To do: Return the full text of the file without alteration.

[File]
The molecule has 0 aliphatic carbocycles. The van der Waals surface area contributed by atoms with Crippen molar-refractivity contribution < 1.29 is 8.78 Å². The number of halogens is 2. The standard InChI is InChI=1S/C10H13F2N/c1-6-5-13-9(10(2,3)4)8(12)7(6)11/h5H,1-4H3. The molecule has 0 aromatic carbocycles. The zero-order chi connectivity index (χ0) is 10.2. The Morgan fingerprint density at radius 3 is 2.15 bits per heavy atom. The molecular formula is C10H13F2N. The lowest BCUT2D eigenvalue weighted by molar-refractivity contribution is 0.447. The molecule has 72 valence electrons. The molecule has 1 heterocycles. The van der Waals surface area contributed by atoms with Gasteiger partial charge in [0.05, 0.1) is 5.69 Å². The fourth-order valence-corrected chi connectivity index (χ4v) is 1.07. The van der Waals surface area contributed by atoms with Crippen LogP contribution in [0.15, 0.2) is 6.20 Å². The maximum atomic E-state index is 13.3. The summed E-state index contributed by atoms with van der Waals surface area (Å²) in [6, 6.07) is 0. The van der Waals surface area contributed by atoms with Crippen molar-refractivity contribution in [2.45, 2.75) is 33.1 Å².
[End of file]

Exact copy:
The molecule has 0 aliphatic carbocycles. The van der Waals surface area contributed by atoms with Crippen molar-refractivity contribution < 1.29 is 8.78 Å². The number of halogens is 2. The standard InChI is InChI=1S/C10H13F2N/c1-6-5-13-9(10(2,3)4)8(12)7(6)11/h5H,1-4H3. The molecule has 0 aromatic carbocycles. The zero-order chi connectivity index (χ0) is 10.2. The Morgan fingerprint density at radius 3 is 2.15 bits per heavy atom. The molecular formula is C10H13F2N. The lowest BCUT2D eigenvalue weighted by molar-refractivity contribution is 0.447. The molecule has 72 valence electrons. The molecule has 1 heterocycles. The van der Waals surface area contributed by atoms with Gasteiger partial charge in [0.05, 0.1) is 5.69 Å². The fourth-order valence-corrected chi connectivity index (χ4v) is 1.07. The van der Waals surface area contributed by atoms with Crippen LogP contribution in [0.15, 0.2) is 6.20 Å². The maximum atomic E-state index is 13.3. The summed E-state index contributed by atoms with van der Waals surface area (Å²) in [6, 6.07) is 0. The van der Waals surface area contributed by atoms with Crippen molar-refractivity contribution in [2.45, 2.75) is 33.1 Å².